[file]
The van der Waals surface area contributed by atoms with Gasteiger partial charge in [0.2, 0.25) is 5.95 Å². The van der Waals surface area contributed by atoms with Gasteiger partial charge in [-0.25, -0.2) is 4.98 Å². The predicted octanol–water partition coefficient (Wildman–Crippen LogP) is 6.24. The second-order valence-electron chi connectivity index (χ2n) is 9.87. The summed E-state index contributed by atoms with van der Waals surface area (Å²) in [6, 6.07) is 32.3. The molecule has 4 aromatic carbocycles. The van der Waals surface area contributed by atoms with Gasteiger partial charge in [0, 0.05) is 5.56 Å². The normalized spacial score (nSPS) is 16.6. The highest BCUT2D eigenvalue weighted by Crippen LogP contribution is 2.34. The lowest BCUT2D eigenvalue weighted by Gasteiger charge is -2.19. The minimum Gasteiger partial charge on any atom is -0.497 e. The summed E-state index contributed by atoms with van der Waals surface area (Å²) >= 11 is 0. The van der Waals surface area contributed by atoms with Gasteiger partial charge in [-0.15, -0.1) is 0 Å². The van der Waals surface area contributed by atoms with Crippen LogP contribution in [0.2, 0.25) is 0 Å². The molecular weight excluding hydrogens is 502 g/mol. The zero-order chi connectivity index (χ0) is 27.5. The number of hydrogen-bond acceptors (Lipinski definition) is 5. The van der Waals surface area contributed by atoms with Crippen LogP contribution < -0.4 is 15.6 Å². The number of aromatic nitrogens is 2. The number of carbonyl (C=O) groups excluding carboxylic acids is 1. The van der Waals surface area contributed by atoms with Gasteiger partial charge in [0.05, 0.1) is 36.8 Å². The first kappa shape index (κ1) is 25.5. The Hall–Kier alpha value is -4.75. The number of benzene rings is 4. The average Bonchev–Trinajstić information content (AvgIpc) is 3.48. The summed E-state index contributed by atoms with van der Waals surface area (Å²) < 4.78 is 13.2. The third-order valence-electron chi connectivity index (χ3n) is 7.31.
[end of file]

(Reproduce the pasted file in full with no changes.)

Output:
The van der Waals surface area contributed by atoms with Gasteiger partial charge in [0.2, 0.25) is 5.95 Å². The van der Waals surface area contributed by atoms with Gasteiger partial charge in [-0.25, -0.2) is 4.98 Å². The predicted octanol–water partition coefficient (Wildman–Crippen LogP) is 6.24. The second-order valence-electron chi connectivity index (χ2n) is 9.87. The summed E-state index contributed by atoms with van der Waals surface area (Å²) in [6, 6.07) is 32.3. The molecule has 4 aromatic carbocycles. The van der Waals surface area contributed by atoms with Gasteiger partial charge in [0, 0.05) is 5.56 Å². The normalized spacial score (nSPS) is 16.6. The highest BCUT2D eigenvalue weighted by Crippen LogP contribution is 2.34. The lowest BCUT2D eigenvalue weighted by Gasteiger charge is -2.19. The minimum Gasteiger partial charge on any atom is -0.497 e. The summed E-state index contributed by atoms with van der Waals surface area (Å²) >= 11 is 0. The van der Waals surface area contributed by atoms with Gasteiger partial charge in [-0.15, -0.1) is 0 Å². The van der Waals surface area contributed by atoms with Crippen LogP contribution in [0.2, 0.25) is 0 Å². The molecular weight excluding hydrogens is 502 g/mol. The zero-order chi connectivity index (χ0) is 27.5. The number of hydrogen-bond acceptors (Lipinski definition) is 5. The van der Waals surface area contributed by atoms with Crippen LogP contribution < -0.4 is 15.6 Å². The number of aromatic nitrogens is 2. The number of carbonyl (C=O) groups excluding carboxylic acids is 1. The van der Waals surface area contributed by atoms with Gasteiger partial charge in [0.05, 0.1) is 36.8 Å². The first kappa shape index (κ1) is 25.5. The Hall–Kier alpha value is -4.75. The number of benzene rings is 4. The average Bonchev–Trinajstić information content (AvgIpc) is 3.48. The summed E-state index contributed by atoms with van der Waals surface area (Å²) < 4.78 is 13.2. The third-order valence-electron chi connectivity index (χ3n) is 7.31.